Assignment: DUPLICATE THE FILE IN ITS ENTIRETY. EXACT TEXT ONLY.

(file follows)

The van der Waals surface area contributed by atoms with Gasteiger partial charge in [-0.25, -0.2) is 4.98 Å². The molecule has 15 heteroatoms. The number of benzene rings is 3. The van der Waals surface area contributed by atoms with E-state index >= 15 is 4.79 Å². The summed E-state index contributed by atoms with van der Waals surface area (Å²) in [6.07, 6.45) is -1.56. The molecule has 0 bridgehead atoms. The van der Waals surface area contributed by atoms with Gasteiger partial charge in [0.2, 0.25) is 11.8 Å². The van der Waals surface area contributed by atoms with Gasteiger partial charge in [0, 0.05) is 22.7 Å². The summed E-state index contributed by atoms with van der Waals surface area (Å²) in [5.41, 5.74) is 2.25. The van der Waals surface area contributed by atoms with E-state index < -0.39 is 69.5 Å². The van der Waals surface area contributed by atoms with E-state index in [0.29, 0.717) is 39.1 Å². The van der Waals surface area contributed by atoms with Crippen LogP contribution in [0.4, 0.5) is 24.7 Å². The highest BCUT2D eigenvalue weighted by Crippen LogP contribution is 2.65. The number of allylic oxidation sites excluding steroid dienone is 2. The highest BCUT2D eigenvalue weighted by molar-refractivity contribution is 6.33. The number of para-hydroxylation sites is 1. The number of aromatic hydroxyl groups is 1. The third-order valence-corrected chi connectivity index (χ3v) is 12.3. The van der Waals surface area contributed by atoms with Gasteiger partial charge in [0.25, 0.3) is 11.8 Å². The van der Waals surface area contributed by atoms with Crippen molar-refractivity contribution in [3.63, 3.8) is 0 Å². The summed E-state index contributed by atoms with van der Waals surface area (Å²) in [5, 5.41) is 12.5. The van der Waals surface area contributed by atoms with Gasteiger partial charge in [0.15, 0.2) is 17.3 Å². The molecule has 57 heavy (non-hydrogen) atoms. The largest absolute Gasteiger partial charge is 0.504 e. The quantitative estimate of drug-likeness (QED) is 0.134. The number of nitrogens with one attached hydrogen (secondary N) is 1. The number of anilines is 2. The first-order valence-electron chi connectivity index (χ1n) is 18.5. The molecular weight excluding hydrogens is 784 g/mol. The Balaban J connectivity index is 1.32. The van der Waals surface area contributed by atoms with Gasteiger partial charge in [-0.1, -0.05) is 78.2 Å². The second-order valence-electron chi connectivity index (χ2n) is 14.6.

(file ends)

The van der Waals surface area contributed by atoms with Gasteiger partial charge in [-0.25, -0.2) is 4.98 Å². The molecule has 15 heteroatoms. The number of benzene rings is 3. The van der Waals surface area contributed by atoms with E-state index >= 15 is 4.79 Å². The summed E-state index contributed by atoms with van der Waals surface area (Å²) in [6.07, 6.45) is -1.56. The molecule has 0 bridgehead atoms. The van der Waals surface area contributed by atoms with Gasteiger partial charge in [0.2, 0.25) is 11.8 Å². The van der Waals surface area contributed by atoms with Gasteiger partial charge in [0, 0.05) is 22.7 Å². The summed E-state index contributed by atoms with van der Waals surface area (Å²) in [5.41, 5.74) is 2.25. The van der Waals surface area contributed by atoms with E-state index < -0.39 is 69.5 Å². The van der Waals surface area contributed by atoms with E-state index in [0.29, 0.717) is 39.1 Å². The van der Waals surface area contributed by atoms with Crippen LogP contribution in [0.4, 0.5) is 24.7 Å². The highest BCUT2D eigenvalue weighted by Crippen LogP contribution is 2.65. The number of allylic oxidation sites excluding steroid dienone is 2. The highest BCUT2D eigenvalue weighted by molar-refractivity contribution is 6.33. The number of para-hydroxylation sites is 1. The number of aromatic hydroxyl groups is 1. The third-order valence-corrected chi connectivity index (χ3v) is 12.3. The van der Waals surface area contributed by atoms with Gasteiger partial charge in [0.25, 0.3) is 11.8 Å². The van der Waals surface area contributed by atoms with Crippen molar-refractivity contribution in [3.63, 3.8) is 0 Å². The summed E-state index contributed by atoms with van der Waals surface area (Å²) in [5, 5.41) is 12.5. The van der Waals surface area contributed by atoms with Gasteiger partial charge in [0.15, 0.2) is 17.3 Å². The molecule has 57 heavy (non-hydrogen) atoms. The largest absolute Gasteiger partial charge is 0.504 e. The quantitative estimate of drug-likeness (QED) is 0.134. The number of nitrogens with one attached hydrogen (secondary N) is 1. The number of anilines is 2. The first-order valence-electron chi connectivity index (χ1n) is 18.5. The molecular weight excluding hydrogens is 784 g/mol. The Balaban J connectivity index is 1.32. The van der Waals surface area contributed by atoms with Gasteiger partial charge in [-0.1, -0.05) is 78.2 Å². The second-order valence-electron chi connectivity index (χ2n) is 14.6.